Dora the Explorer is coming to the big screen in live action movie


May 7, 2019

By Lea Torppey
Editor

“We did it!” This summer, Dora the Explorer will hit the big screen. After a five year absence, the iconic backpack-wearing explorer returns, but she is not so little anymore. Dora is now in high school and must face even greater challenges.

“Dora and the Lost City of Gold” is set to open on Aug. 2, and the first trailer dropped on March 23 during Nickelodeon’s “Kids’ Choice Awards.”

The children’s animated series “Dora the Explorer” premiered in 2000 and concluded in 2014. With eight seasons and 172 episodes, it was one of the longest running Nick Jr. shows of all time.

In the cartoon, protagonist Dora is depicted as a seven-year-old Hispanic American who teaches viewers life skills and Spanish vocabulary. Dora undertakes adventures with her monkey companion Boots, her talking purple backpack and her talking map while trying to stop the sneaky criminal fox Swiper. A spinoff called “Go, Diego, Go!” featuring Dora’s cousin Diego aired on Nickelodeon from 2005 to 2011.    

This summer’s live action movie will present Dora as a teen who is taking on a whole new adventure: high school. Her life seems to be normal until her parents go missing. Dora quickly finds herself leading a group, which includes her cousin Diego and her companion Boots, to help rescue her parents and discover the mystery of a lost Inca civilization.

Giving off an “Indiana Jones” vibe, the trailer leads viewers to believe Swiper, the antagonist in the original cartoon, is behind the conflict.

Junior Adriana Vazquez said she definitely wants to see “Dora and the Lost City of Gold.”

“When I heard it was coming out and watched the trailer, I was very excited, especially since she still wears the same pink top and orange shorts in the movie and goes on adventures with Boots,” Vazquez said. “Watching ‘Dora and the Lost City of Gold’ would be a way to connect back to my early years and bring back some positive nostalgia. I was obsessed with Dora as a kid.”

Vazquez said she believes the movie will appeal to all ages because it has elements of adventure, action and comedy.

“‘Dora the Explorer’ has been around since the year 2000, holding a special place in the childhood of all present teens and children,” Vazquez said. “I think this movie is something the whole family can enjoy. It would be perfect for a Friday night out at the movies and is not exclusive to any set audience.”

Vazquez said she likes the idea of Dora appearing as a teenager rather than a seven-year-old.

“Personally I think this makes sense considering the years that have gone by,” Vazquez said. “For my generation, it’s as if Dora grew up with us, and it makes the film more relatable.”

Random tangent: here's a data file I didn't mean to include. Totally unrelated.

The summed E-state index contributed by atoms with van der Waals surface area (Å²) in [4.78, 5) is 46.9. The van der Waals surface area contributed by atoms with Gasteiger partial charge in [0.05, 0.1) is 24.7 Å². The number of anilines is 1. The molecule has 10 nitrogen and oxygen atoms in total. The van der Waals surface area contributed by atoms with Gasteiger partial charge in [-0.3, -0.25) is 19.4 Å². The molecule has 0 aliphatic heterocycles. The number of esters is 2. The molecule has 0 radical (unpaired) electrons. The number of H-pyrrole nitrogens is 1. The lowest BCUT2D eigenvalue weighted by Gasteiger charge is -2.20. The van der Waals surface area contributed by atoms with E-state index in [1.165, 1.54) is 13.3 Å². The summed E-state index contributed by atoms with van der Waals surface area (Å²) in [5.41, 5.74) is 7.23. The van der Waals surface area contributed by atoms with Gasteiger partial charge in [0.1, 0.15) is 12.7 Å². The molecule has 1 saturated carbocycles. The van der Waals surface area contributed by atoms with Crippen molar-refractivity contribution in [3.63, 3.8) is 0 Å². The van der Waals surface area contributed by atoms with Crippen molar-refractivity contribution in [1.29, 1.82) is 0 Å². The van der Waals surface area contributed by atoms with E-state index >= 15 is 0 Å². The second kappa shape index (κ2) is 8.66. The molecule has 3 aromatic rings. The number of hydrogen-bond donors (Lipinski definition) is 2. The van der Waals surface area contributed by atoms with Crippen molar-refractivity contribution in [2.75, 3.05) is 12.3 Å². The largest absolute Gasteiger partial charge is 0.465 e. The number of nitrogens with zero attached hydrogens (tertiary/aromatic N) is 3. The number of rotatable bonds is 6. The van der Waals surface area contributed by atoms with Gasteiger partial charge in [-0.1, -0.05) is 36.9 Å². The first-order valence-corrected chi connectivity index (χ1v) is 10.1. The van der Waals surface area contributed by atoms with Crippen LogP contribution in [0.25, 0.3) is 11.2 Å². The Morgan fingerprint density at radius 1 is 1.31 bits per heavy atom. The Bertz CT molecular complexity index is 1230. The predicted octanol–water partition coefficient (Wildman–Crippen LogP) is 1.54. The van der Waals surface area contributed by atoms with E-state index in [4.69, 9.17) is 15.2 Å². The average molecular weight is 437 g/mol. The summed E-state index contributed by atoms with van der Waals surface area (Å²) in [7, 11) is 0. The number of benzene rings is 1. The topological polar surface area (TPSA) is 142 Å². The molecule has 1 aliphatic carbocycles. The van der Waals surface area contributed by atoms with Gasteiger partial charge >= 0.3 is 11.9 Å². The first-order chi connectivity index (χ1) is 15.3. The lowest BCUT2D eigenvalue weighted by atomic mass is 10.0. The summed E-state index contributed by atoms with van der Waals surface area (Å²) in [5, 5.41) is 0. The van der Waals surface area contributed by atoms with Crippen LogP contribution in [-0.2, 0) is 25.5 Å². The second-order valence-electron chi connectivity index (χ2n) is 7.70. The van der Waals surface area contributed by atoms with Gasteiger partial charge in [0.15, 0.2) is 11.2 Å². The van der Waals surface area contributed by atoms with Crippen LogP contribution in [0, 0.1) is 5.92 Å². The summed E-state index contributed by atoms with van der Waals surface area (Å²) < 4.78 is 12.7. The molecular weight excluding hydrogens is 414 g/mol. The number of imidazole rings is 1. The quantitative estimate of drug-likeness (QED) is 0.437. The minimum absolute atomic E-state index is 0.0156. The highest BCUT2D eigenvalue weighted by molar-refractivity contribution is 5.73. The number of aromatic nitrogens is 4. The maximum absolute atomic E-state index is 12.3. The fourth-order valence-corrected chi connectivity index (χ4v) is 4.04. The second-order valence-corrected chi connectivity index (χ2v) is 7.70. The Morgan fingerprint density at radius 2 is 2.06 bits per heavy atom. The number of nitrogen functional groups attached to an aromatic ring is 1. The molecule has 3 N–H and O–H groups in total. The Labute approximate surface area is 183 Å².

Vazquez said filmmakers might have decided to make a live action movie inspired by “Dora the Explorer” because Disney is popularizing a trend with live action versions of animated classics like “Dumbo,” which came out in March, and “Aladdin,” which is set to be released on May 24.

“Filmmakers could have seen the great reaction that these live action movies caused among the public and thought, ‘Wow, maybe we should give that a try too and see where it takes us,’” Vazquez said.

English teacher Mrs. Ruiz said “Dora and the Lost City of Gold” will appeal to many different age groups and audience types.

“Those who used to watch the cartoon when they were younger will probably think it is cool to relive their childhood, and live action allows for older audience members to enjoy the film as well,” Ruiz said. “Also, younger children who are watching the show currently may be inclined to see it, although it may be a little over their heads, depending on their age.”

Ruiz said live action films are also good for adults who are bringing their children to the movies. She said they can enjoy the plot even if they are unfamiliar with the characters or had no previous interest in the subject matter.

“Live action films seem to usually appeal to the parents as well in that they are not just a cartoon and oftentimes have some hidden stuff in there to make parents chuckle,” Ruiz said.

Junior Samantha Piromalli said she remembers watching a live action Dora the Explorer parody trailer on YouTube in 2012. The parody was created by CollegeHumor. She said she believes Paramount got inspired by the video, as the trailer bears a lot of resemblance to CollegeHumor’s parody.

“I was a child, and I actually believed a live action movie was going to be released. I remember laughing at the jokes being made,” Piromalli said. “Cut to seven years later, and there’s actually a movie coming out. Honestly, I can’t wait to see it. I just want to see if it’s like anything I expect it to be. No matter what it is like, it’s my childhood. I’ll watch it no matter what.”

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